MARTIN, MARTIN, MARTIN, MARCO! Martin McDonagh's excellent The Lieutenant of Inishmore ends its run on Sunday, so hurry up if you have any interest at all in seeing a polished production with gory humor--something that isn't always pulled off so effectively.
Non-gory humor is certainly more common on Broadway. Not very long ago I attended a preview of Martin Short: Fame Becomes Me and laughed plenty. I've enjoyed Short's showbiz-savvy comedy since he was on SCTV; here you can witness his capering in person, with more impersonation routines than I think I've seen anywhere else. Yes, celebrities are skewered...but only in the figurative sense. The songs are by Marc Shaiman and Scott Whitman, with additional material by Alan Zweibel.
Martin Short: Fame Becomes Me is one of a number of recent shows that have extra zing for people who love Broadway and don't mind having some fun poked at Broadway either. Another example is Bob Martin's The Drowsy Chaperone, which I also saw in previews. Although this winner can charm just about anyone who goes to see it, it's a real gift for anyone who has an interest in what musicals were like back in the Twenties and Thirties...and what's become of them in more recent decades. It's also great at capturing the hold that an old cast recording (with liner notes) can have over a theater buff.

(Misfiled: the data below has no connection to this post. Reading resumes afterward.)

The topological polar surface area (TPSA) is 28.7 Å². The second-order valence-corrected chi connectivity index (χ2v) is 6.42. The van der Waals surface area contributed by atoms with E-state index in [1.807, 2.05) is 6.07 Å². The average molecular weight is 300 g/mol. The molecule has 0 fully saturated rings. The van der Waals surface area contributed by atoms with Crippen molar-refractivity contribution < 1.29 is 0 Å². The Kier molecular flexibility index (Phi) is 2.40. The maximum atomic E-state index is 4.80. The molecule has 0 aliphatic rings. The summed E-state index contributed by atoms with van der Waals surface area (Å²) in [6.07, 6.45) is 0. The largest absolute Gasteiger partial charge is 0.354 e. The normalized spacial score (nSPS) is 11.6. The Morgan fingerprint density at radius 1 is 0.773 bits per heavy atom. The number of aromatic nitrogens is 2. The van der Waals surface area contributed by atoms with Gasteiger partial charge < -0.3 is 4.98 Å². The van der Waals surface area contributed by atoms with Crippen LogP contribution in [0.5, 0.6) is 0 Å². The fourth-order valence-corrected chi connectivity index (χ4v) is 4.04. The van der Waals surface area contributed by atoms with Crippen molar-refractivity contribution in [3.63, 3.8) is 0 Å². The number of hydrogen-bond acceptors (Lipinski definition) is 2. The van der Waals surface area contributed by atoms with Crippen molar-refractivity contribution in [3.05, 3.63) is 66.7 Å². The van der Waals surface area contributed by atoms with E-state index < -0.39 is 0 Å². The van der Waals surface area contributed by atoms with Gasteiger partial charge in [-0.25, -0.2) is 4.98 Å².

Discounts to the above have recently been available via websites such as Playbill Online as well as TKTS (which has a separate window for play tickets that can help you avoid waiting on the long line for musicals).
I'd like to take this opportunity to recognize one other memorable production: Marco Millions (based on lies), which recently ended a short but successful run at The Lion on Theatre Row. Produced by Waterwell, the show riffs merrily and meaningfully on the little-known Eugene O'Neill play Marco Millions, portraying the epochal encounter between crass capitalist Marco Polo and the grand empire of Kublai Khan. Congrats to Tom Ridgely, Hanna Cheek, Rodney Gardiner, Arian Moayed, Kevin Townley, Lauren Cregor, and everyone else who worked on this irreverent piece of theatrical fun.
Pictured: Rodney Gardiner, Hanna Cheek, Tom Ridgely, and Arian Moayed in Marco Millions (based on lies)